Women’s Basketball: Turnovers doom Northwestern versus Michigan

Steven Montero

Maybe Northwestern simply got confused. Maybe it was the purple floor.

Coach Joe McKeown had no real explanations as to why NU fell apart Thursday night against Michigan, losing 58-48.

With 18 turnovers in the first half and 26 overall, the Wildcats kept handing possession over to Michigan, allowing the Wolverines to accumulate an 11-point lead with two and a half minutes left before halftime.

“That was really, very unlike us,” McKeown said. “They’re a good defensive team but to have 18 turnovers in the half, we average less than that in a game. That was the difference to me in the game.”

NU averages 18.3 turnovers this season, including the statistics from the Michigan matchup. Equaling that average before the first buzzer was a detriment to the team and the Cats “ran out of gas,” McKeown said.

Turnovers were a problem for NU in past games this season. At Ohio State, the Buckeyes scored 30 points off the Cats’ slipups. Thursday, NU gave up another 22 points.

“We were just careless,” junior forward Danielle Diamant said. “We were careless with the ball.”

Michigan coach Kevin Borseth said the Wolverines’ defense did a great job of keeping the Cats out of reach, forcing turnovers, despite their “lethargic” start to the game.

Several three-second violations called consecutively against NU in the first half gave Michigan extra chances while limiting the Cats’ ability to respond to the Wolverines’ scoring momentum, which went unanswered for more than six minutes.

Freshman guard Morgan Jones, who had a team-high 14 points of the night and took more shots at the basket than any player on the court, said shots weren’t falling. Jones went 5-of-17 from the court and committed 5 turnovers.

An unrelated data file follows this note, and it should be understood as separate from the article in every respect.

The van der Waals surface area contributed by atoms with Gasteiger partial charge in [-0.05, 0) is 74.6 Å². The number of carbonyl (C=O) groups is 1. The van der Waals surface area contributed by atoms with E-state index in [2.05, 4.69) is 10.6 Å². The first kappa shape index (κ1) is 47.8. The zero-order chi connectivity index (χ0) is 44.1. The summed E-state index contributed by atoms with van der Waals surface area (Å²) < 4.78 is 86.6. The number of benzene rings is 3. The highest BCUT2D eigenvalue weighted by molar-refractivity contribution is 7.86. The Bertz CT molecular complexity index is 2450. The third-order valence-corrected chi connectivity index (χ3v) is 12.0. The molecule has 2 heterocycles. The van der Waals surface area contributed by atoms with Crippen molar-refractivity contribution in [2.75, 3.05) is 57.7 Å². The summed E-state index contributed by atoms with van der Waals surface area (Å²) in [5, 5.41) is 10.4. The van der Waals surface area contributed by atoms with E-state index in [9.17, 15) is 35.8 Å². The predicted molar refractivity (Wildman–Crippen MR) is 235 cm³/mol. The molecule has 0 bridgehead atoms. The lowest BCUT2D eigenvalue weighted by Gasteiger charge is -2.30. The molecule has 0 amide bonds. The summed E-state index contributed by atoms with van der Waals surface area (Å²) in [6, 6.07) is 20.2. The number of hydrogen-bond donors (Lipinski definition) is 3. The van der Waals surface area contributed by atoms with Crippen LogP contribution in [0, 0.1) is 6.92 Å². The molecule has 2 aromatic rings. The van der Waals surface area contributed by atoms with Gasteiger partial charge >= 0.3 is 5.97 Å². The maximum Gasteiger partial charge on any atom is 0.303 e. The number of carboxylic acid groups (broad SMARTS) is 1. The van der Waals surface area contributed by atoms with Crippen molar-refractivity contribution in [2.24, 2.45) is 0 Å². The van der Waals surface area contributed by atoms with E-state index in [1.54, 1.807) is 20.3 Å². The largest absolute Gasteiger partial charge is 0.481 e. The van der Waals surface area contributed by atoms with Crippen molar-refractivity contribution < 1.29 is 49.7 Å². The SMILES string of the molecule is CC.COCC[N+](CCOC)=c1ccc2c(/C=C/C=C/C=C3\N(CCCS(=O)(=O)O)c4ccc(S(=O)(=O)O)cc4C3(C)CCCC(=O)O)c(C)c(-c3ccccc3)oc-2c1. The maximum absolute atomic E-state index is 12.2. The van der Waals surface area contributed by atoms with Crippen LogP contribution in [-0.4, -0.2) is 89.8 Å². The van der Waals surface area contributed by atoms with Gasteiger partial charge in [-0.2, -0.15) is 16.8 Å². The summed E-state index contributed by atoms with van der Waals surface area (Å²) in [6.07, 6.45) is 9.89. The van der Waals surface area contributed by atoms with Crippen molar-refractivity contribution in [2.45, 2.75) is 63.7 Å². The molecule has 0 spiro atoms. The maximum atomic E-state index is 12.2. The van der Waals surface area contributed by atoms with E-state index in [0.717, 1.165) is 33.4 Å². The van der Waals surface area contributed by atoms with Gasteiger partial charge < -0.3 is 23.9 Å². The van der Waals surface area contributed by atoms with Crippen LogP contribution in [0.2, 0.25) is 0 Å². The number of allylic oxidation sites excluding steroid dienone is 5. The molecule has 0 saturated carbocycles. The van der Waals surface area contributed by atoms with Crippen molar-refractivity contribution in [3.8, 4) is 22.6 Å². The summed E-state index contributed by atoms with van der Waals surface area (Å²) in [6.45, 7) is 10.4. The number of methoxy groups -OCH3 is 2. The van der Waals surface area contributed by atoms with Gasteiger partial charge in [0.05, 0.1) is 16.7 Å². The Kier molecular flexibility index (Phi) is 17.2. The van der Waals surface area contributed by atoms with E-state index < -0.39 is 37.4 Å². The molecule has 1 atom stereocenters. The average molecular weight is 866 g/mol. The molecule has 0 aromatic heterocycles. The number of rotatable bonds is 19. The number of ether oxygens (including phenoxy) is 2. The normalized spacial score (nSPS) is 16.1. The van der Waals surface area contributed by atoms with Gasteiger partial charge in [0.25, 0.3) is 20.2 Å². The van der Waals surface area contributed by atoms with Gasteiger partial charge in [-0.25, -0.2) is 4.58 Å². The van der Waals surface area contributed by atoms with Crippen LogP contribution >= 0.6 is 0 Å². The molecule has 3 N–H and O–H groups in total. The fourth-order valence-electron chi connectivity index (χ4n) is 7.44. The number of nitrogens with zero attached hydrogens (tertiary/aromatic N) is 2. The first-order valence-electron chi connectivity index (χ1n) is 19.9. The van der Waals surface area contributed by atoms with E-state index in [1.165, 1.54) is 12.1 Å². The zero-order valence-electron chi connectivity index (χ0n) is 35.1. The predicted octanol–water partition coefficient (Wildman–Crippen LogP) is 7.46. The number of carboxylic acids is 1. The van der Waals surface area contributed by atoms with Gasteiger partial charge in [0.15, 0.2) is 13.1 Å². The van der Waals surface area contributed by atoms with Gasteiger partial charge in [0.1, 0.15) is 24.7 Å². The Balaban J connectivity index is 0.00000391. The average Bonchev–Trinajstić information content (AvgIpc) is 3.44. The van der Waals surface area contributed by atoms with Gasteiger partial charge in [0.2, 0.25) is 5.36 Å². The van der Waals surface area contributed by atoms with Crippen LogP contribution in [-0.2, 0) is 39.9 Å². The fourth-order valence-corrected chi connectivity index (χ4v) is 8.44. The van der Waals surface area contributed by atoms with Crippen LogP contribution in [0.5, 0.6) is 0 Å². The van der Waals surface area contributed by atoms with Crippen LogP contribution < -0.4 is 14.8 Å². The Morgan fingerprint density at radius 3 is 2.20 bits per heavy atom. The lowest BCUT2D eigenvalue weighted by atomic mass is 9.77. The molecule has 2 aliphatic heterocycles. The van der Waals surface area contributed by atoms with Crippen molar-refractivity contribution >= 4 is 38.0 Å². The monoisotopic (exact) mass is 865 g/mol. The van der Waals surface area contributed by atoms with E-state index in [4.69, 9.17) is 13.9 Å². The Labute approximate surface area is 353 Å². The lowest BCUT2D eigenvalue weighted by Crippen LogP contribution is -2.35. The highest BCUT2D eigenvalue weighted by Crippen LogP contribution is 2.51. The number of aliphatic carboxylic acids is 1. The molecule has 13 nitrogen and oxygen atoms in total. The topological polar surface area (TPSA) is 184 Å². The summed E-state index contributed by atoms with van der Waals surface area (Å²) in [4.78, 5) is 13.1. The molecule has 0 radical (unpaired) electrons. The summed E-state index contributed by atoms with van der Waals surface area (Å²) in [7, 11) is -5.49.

Borseth said his players did not take advantage of the turnovers as much as they should have. He said the best case scenario would have been scoring off of every steal or NU mishandle.

The second half went better for the Cats, cutting their turnover count down to eight and going on a scoring drive of their own.

“We just took care of the ball better,” Diamant said. “We made it a point at halftime that 18 turnovers is not acceptable. I feel like the first half we played defense very well and then second half it was kind of reversed. We played offense better and our defense was slacking.”

The Wildcats placed a lot of emphasis on their developments playing as a team game before Thursday, but on-court miscommunication as well as frustration created mistakes.

McKeown said he was unsure as to why his team could not connect on the hardwood.

“Sometimes you don’t have a great answer,” he said. “I have to watch the tape to figure out why we couldn’t reverse the ball, get the shots we got in the second half. Instead we threw it to Michigan a lot.”

[email protected]